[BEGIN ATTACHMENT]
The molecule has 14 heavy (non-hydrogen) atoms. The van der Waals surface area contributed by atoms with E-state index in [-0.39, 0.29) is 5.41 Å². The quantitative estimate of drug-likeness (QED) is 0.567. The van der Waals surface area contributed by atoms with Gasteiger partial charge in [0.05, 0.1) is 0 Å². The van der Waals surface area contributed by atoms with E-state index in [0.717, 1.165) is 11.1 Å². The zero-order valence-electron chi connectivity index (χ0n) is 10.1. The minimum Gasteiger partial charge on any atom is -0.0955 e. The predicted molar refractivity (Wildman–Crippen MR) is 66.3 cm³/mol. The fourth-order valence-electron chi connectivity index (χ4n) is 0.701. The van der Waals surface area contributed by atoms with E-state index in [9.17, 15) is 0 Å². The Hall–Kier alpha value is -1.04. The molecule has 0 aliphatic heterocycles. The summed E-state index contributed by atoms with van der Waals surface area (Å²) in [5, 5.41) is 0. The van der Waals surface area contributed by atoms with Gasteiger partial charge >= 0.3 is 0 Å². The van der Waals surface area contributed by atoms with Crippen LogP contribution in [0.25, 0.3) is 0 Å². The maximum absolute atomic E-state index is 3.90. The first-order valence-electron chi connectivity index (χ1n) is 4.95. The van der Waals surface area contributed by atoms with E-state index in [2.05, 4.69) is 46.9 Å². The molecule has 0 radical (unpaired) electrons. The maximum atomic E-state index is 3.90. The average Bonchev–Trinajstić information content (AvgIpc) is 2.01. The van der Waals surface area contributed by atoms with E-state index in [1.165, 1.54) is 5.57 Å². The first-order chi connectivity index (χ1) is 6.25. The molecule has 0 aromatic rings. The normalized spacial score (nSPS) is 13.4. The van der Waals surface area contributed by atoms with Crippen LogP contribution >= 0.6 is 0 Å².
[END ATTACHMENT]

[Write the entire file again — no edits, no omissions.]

The molecule has 14 heavy (non-hydrogen) atoms. The van der Waals surface area contributed by atoms with E-state index in [-0.39, 0.29) is 5.41 Å². The quantitative estimate of drug-likeness (QED) is 0.567. The van der Waals surface area contributed by atoms with Gasteiger partial charge in [0.05, 0.1) is 0 Å². The van der Waals surface area contributed by atoms with E-state index in [0.717, 1.165) is 11.1 Å². The zero-order valence-electron chi connectivity index (χ0n) is 10.1. The minimum Gasteiger partial charge on any atom is -0.0955 e. The predicted molar refractivity (Wildman–Crippen MR) is 66.3 cm³/mol. The fourth-order valence-electron chi connectivity index (χ4n) is 0.701. The van der Waals surface area contributed by atoms with E-state index in [9.17, 15) is 0 Å². The Hall–Kier alpha value is -1.04. The molecule has 0 aliphatic heterocycles. The summed E-state index contributed by atoms with van der Waals surface area (Å²) in [5, 5.41) is 0. The van der Waals surface area contributed by atoms with Gasteiger partial charge >= 0.3 is 0 Å². The van der Waals surface area contributed by atoms with Crippen LogP contribution in [0.25, 0.3) is 0 Å². The maximum absolute atomic E-state index is 3.90. The first-order valence-electron chi connectivity index (χ1n) is 4.95. The van der Waals surface area contributed by atoms with E-state index in [2.05, 4.69) is 46.9 Å². The molecule has 0 radical (unpaired) electrons. The maximum atomic E-state index is 3.90. The average Bonchev–Trinajstić information content (AvgIpc) is 2.01. The van der Waals surface area contributed by atoms with E-state index in [1.165, 1.54) is 5.57 Å². The first-order chi connectivity index (χ1) is 6.25. The molecule has 0 aromatic rings. The normalized spacial score (nSPS) is 13.4. The van der Waals surface area contributed by atoms with Crippen LogP contribution >= 0.6 is 0 Å².